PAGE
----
State funded schools might argue that it could be No’s: 4, 5 or 6, whilst those in the independent sector might use 2 - Contract with parent o r guardian to educate the learner .


Schools must understand what data they hold, on whom and in what format, typically this will beMIS, paper, electronic (email, homework systems, biometric, behaviour, library, payment, cashless catering, etc, etc (this could also include voice, recordings & video files). I suggest starting to map your data, by listing all those you share data with.


Also, don’t forget staff data that will fall under these brackets too, including Payroll, Pensions, HR, Insurance. In addition, you might also share personal data with other Schools, Authorities, Health & Social Services. Once you have a complete list with whom data is shared with and whose data you possess, I suggest you write to them all asking to confirm they’ll be complaint and how.


Ask them: how l ong they keep your data, do they delete, destroy if yo u stop using them and what happens when a student or staff member leaves school?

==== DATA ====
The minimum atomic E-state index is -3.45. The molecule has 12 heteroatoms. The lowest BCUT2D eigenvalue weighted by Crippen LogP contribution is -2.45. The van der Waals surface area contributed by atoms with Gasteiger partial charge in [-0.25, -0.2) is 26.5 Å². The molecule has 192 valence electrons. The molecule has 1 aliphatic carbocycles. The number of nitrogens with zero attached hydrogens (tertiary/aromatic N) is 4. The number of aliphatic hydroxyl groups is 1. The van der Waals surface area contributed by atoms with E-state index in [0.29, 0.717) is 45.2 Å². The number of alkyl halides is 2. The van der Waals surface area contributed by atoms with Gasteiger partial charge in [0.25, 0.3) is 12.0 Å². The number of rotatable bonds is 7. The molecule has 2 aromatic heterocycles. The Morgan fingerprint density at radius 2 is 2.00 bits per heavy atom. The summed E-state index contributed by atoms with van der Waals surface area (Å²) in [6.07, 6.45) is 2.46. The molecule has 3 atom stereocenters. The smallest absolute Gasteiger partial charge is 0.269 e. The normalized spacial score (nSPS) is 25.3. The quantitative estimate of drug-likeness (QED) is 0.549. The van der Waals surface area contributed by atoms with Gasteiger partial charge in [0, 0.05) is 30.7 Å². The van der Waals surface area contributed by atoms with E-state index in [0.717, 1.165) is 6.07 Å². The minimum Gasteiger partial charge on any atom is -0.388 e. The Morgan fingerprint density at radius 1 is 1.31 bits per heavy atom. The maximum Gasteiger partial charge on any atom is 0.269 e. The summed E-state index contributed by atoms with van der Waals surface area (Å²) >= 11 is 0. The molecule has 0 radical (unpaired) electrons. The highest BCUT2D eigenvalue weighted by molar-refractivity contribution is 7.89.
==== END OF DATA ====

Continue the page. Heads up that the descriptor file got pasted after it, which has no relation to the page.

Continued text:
Start to think about the data items you give them, and is it completely necessary for them to receive it, is it relevant, and used in the correct context? I hope that GDPR can be recognised as a topic that shouldn’t be feared and in fact with small steps, schools can be well prepared ahead of the


Decemb e changes next year.


r 2017 2017


Schools across the UK have experienced a turbulent year of budget cuts, exam changes and recruitment and retention crises, yet the pressures don’t appear to be easing any time soon.


Without a much needed cash injection, schools face an uncertain future, with the general secretary of the National Association, Paul Whiteman arguing that: “School budgets are at breaking point. They need at least an extra £2bn per year to avoid having to cu t staff, cut classes, or limit what they teach.”


All of this of course has an impact on students’ learning. In a recent survey that Tutor Hunt conducted with over 2,000 primary and secondary students, 88 per cent felt pressured to perform to a certain level in exams. Despite this, almost half (42 per cent) revealed that their school does not, or is unable to, offer any additional support.